"Boomhower's account of the 1968 Indiana primary is a highly readable monograph that contextualizes the campaign quite well.... The book is a valuable contribution to RFK scholarship and sheds new light on the inner workings of one of Kennedy's most important political endeavors." Presidential Studies Quarterly
"A first-rate book: well-researched, balanced, weaving a compelling narrative of an inspiring American and an idealistic time." Lee H. Hamilton, former US Representative and author of Congress, Presidents, and American Politics: Fifty Years of Writings and Reflections
"Boomhower offers a compelling look at a brief few weeks in 1968 when Hoosiers found themselves at the center of a dynamic struggle over a Presidential nomination and the future direction of our nation. Along the way, he gives readers insight into the tensions, tragedy and emotions of a singular momentSenator Robert Kennedy's remarks in Indianapolis just hours after Dr. Martin Luther King had been shotand provides a deeper understanding of one of the more significant events in our nation's long, contentious civil rights journey." Evan Bayh, former US Senator
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Robert F. Kennedy and the 1968 Indiana Primary
By Ray E. Boomhower
Indiana University PressCopyright © 2008 Ray E. Boomhower
All rights reserved.
A Landmark for Peace
The Indianapolis parks and recreation department is responsible for administering approximately two hundred properties stretching over more than eleven thousand acres in the central Indiana city. One of these properties, the Dr. Martin Luther King Jr. Park at 1702 North Broadway Street on the city's near north side, has within its fourteen acres the usual recreational components for an urban park—a basketball court, playground, softball field, picnic shelters, and an outdoor pool. As Center Township residents while away the hours at play, their eyes are no doubt sometimes drawn to one of the park's most intriguing features, a sculpture titled A Landmark for Peace created by Indiana artist Greg Perry and placed in the park in 1995.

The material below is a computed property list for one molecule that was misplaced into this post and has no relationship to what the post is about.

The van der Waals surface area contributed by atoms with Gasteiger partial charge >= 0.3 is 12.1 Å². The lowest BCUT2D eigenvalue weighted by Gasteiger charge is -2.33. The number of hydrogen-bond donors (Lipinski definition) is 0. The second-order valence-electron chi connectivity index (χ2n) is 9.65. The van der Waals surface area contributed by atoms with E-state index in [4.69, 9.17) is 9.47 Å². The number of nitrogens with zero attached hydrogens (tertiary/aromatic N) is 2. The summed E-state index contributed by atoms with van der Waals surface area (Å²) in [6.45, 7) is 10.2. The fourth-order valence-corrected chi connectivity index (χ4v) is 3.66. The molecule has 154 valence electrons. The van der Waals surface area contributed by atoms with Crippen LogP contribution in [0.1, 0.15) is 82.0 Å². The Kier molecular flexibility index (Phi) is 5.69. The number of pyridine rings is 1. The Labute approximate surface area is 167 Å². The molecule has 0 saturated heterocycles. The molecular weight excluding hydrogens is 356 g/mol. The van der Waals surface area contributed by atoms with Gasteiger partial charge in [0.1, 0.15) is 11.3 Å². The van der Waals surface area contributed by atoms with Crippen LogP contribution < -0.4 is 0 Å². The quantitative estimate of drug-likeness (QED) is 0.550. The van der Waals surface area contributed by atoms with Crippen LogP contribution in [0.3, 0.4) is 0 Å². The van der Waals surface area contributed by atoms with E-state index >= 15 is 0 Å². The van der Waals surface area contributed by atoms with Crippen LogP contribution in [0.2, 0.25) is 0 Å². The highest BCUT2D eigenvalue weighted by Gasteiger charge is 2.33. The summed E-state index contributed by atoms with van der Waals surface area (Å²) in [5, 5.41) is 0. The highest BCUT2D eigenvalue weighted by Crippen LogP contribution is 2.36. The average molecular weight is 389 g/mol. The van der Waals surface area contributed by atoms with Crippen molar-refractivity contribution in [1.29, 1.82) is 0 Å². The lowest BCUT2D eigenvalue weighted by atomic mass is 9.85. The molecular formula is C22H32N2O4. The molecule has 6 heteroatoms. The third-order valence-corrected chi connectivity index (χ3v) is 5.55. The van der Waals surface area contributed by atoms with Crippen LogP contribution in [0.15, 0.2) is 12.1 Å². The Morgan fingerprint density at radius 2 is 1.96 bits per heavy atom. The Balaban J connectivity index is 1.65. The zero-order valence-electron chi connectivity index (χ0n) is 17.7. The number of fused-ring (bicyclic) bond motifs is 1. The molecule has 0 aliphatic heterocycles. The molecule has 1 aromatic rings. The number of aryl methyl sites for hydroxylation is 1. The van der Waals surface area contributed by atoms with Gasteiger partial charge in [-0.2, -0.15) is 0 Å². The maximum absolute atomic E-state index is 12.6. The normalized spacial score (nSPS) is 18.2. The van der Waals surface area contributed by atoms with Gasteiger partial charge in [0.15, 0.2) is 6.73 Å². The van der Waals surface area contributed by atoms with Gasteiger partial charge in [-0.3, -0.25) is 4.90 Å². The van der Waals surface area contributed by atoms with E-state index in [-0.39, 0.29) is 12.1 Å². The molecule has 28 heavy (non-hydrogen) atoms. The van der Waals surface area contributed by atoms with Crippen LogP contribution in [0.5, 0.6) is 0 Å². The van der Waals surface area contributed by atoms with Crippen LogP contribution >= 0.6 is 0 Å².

The memorial, which is located at the park's south end and includes in its construction guns melted down in a gun-amnesty program, features two curved panels facing one another. Near the top of each panel is a figure of a man with an arm and hand outstretched toward, but failing to touch, the other. The men depicted in the sculpture—neither of whom is alive to help bridge the racial gap that still exists today—are the slain civil rights leader Martin Luther King Jr. and the former junior U.S. senator from the state of New York Robert F. Kennedy. By chance and the vagaries of a political campaign, the two are forever bound together in the park, and in Indiana and American history as well.
The predominantly African American crowd that gathered at Seventeenth and Broadway streets for an outdoor rally on a cold and windy evening on April 4, 1968, appeared to be in a festive mood. And why not? Those milling about the Broadway Christian Center's outdoor basketball court—an audience estimated at anywhere between one thousand and three thousand people—would be among the first in the Hoosier State to hear from Robert Kennedy, who had announced his run for the Democratic Party's presidential nomination on March 16. With his late entry into the race, Kennedy had decided to take his case directly to the people. "Our strategy is to change the rules of nominating a president," noted Adam Walinsky, Kennedy's chief speechwriter. "We're going to do it a new way. In the streets."